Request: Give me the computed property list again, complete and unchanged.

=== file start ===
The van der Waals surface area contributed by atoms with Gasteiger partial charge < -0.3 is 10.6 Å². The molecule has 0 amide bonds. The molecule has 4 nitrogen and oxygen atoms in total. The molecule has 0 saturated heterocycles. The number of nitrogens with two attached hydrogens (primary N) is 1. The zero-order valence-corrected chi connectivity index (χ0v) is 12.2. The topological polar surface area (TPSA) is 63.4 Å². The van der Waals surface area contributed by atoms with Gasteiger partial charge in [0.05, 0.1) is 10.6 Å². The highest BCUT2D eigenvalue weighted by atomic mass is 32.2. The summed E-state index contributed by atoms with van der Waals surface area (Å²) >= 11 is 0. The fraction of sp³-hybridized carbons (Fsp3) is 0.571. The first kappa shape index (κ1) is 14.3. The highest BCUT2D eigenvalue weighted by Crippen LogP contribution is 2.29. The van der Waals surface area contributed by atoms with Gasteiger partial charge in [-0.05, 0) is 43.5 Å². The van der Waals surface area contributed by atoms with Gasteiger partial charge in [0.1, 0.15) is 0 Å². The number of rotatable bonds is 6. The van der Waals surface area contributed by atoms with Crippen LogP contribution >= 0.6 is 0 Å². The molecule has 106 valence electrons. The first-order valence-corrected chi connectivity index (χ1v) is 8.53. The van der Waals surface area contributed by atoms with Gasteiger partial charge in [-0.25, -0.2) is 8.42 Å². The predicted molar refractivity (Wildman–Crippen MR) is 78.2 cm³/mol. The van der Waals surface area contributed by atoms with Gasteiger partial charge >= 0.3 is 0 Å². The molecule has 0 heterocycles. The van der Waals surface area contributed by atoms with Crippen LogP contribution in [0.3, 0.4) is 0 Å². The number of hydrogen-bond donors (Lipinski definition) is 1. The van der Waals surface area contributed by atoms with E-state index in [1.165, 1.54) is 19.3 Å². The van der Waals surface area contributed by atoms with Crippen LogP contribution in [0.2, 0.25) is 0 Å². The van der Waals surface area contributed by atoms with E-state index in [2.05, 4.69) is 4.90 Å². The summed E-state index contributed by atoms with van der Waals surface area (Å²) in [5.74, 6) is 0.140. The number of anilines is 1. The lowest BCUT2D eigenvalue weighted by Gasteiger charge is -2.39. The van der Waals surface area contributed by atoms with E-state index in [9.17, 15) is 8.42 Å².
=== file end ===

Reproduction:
The van der Waals surface area contributed by atoms with Gasteiger partial charge < -0.3 is 10.6 Å². The molecule has 0 amide bonds. The molecule has 4 nitrogen and oxygen atoms in total. The molecule has 0 saturated heterocycles. The number of nitrogens with two attached hydrogens (primary N) is 1. The zero-order valence-corrected chi connectivity index (χ0v) is 12.2. The topological polar surface area (TPSA) is 63.4 Å². The van der Waals surface area contributed by atoms with Gasteiger partial charge in [0.05, 0.1) is 10.6 Å². The highest BCUT2D eigenvalue weighted by atomic mass is 32.2. The summed E-state index contributed by atoms with van der Waals surface area (Å²) >= 11 is 0. The fraction of sp³-hybridized carbons (Fsp3) is 0.571. The first kappa shape index (κ1) is 14.3. The highest BCUT2D eigenvalue weighted by Crippen LogP contribution is 2.29. The van der Waals surface area contributed by atoms with Gasteiger partial charge in [-0.05, 0) is 43.5 Å². The van der Waals surface area contributed by atoms with Gasteiger partial charge in [0.1, 0.15) is 0 Å². The number of rotatable bonds is 6. The van der Waals surface area contributed by atoms with Crippen LogP contribution >= 0.6 is 0 Å². The molecule has 106 valence electrons. The first-order valence-corrected chi connectivity index (χ1v) is 8.53. The van der Waals surface area contributed by atoms with Gasteiger partial charge in [-0.25, -0.2) is 8.42 Å². The predicted molar refractivity (Wildman–Crippen MR) is 78.2 cm³/mol. The van der Waals surface area contributed by atoms with Gasteiger partial charge >= 0.3 is 0 Å². The molecule has 0 heterocycles. The van der Waals surface area contributed by atoms with Crippen LogP contribution in [0.3, 0.4) is 0 Å². The number of hydrogen-bond donors (Lipinski definition) is 1. The van der Waals surface area contributed by atoms with E-state index in [1.165, 1.54) is 19.3 Å². The van der Waals surface area contributed by atoms with Crippen LogP contribution in [0.2, 0.25) is 0 Å². The van der Waals surface area contributed by atoms with E-state index in [2.05, 4.69) is 4.90 Å². The summed E-state index contributed by atoms with van der Waals surface area (Å²) in [5.74, 6) is 0.140. The number of anilines is 1. The lowest BCUT2D eigenvalue weighted by Gasteiger charge is -2.39. The van der Waals surface area contributed by atoms with E-state index in [9.17, 15) is 8.42 Å².